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Completion Council Aims At Higher Graduation Rates

A new group comprised of Indiana’s higher education institutions aims to dramatically increase the number of Hoosiers earning degrees.

Indiana State University

Photo: Indiana Public Media

Indiana State University President Daniel Bradley sits on the panel.

The Indiana College Completion Council brings together 17 private and public colleges and universities from around the state.  The group met for the first time in Indianapolis on Tuesday. It says it wants 60 percent of Hoosiers to earn two- or four-year degrees by 2025. The current level is only about 33 percent.

Indiana State University president Daniel Bradley says he does not think that goal is possible within the time-frame. He says one obstacle is that schools will have to go after a non-traditional population.

“You’re looking at increasing – dramatically – the percentage of low-income students and students that are in the bottom half of their high school class,” Bradley says.

Several of the council members say the roots of the issue lie not in higher ed, but in K-12 education and early childhood development. Indiana Commissioner for Higher Education Teresa Lubbers heads up the group. She says one way to address the issue is to better prepare students for college.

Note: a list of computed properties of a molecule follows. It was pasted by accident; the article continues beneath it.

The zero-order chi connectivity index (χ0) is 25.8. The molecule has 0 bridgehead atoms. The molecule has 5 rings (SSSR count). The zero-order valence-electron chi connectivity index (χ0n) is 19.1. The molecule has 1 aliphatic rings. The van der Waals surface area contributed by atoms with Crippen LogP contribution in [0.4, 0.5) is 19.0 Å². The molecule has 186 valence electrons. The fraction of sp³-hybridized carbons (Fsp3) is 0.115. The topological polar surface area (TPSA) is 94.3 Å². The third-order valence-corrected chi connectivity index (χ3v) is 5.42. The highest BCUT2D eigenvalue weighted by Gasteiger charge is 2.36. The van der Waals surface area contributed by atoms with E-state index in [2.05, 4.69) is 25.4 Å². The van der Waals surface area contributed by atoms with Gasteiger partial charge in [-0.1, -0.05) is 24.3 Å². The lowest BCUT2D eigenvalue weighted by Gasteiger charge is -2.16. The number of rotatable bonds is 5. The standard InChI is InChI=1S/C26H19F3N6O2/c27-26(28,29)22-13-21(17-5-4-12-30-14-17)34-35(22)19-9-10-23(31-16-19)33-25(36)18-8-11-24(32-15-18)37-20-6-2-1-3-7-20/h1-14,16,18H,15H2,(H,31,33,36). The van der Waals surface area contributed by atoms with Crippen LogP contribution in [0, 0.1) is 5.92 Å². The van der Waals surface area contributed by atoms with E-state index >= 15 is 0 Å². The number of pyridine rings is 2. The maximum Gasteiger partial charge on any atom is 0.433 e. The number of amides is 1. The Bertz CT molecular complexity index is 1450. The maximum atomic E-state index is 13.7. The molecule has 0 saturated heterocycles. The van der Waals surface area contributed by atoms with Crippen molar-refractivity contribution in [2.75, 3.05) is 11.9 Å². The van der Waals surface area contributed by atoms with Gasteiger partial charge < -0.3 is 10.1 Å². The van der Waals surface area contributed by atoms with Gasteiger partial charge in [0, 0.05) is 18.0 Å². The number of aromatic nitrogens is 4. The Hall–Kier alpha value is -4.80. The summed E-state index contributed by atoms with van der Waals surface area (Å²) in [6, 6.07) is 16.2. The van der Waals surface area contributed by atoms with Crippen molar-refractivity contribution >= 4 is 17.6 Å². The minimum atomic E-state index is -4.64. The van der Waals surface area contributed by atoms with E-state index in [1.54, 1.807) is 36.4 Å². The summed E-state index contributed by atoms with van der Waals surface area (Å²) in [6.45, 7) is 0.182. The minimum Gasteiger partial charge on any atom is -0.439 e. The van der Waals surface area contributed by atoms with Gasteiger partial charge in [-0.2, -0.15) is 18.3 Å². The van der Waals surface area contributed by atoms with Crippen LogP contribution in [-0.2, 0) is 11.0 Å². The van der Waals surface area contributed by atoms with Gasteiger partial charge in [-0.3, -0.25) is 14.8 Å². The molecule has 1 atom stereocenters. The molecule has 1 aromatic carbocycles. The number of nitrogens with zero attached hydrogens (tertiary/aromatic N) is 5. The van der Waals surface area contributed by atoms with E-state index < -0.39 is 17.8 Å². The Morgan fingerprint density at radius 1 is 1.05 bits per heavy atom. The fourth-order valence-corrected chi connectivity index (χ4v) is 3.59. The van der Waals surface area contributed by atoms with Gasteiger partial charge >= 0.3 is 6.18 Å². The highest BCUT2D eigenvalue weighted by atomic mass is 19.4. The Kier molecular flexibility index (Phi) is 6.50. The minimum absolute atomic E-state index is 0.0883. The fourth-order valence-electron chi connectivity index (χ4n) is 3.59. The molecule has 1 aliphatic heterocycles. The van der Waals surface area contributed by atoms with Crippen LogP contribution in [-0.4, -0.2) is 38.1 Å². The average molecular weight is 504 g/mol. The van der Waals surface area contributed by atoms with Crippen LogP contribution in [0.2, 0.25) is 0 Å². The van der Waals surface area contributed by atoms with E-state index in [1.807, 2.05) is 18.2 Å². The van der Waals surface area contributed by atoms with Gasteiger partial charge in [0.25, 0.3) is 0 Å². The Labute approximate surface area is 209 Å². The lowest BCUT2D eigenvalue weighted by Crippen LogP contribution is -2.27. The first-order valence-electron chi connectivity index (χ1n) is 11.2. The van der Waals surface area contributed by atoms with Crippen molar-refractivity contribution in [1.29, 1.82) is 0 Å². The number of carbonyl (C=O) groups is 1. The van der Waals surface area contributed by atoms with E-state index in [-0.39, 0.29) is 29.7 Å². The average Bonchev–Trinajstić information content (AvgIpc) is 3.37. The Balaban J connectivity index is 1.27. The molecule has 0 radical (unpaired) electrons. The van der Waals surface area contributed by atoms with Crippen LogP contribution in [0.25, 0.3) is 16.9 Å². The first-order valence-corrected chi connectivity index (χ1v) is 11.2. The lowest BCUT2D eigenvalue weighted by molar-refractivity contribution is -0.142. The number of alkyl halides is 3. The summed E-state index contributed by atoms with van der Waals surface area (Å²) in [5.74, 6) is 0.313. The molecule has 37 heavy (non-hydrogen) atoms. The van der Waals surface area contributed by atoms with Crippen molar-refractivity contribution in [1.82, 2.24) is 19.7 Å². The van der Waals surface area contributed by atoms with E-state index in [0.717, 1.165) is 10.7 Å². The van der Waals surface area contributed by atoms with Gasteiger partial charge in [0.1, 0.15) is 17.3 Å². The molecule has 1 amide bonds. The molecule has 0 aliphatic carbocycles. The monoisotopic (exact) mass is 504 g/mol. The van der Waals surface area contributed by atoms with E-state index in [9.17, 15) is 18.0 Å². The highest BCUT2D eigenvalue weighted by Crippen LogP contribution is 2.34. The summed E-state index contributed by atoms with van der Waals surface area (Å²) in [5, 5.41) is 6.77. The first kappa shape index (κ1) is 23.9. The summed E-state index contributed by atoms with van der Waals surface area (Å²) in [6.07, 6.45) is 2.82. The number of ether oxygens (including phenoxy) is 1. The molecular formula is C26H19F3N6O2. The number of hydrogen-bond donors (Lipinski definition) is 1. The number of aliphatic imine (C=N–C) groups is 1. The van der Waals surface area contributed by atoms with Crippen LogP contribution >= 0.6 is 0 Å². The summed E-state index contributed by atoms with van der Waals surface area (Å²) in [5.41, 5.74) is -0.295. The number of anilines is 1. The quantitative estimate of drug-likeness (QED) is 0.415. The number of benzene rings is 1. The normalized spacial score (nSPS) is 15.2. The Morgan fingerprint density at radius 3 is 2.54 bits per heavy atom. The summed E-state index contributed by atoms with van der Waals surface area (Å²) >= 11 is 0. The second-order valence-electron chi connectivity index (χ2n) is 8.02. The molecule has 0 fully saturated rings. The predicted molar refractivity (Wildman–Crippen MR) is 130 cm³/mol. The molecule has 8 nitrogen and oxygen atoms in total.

“But having said that, we get students who come to college who aren’t completing and we think that responsibility is owned by our colleges and universities.  And we have nearly a million adults who need more education as well,” Lubbers says.

Lubbers says she wants the council members to collectively set the goal of greater college completion and then individually figure out how each institution can contribute to that effort.

Brandon Smith, IPBS

Brandon Smith, IPBS has previously worked as a reporter and anchor for KBIA Radio in Columbia, MO, and at WSPY Radio in Plano, IL as a show host, reporter, producer and anchor. Brandon graduated from the University of Missouri-Columbia with a Bachelor of Journalism in 2010, with minors in political science and history. He was born and raised in Chicago.

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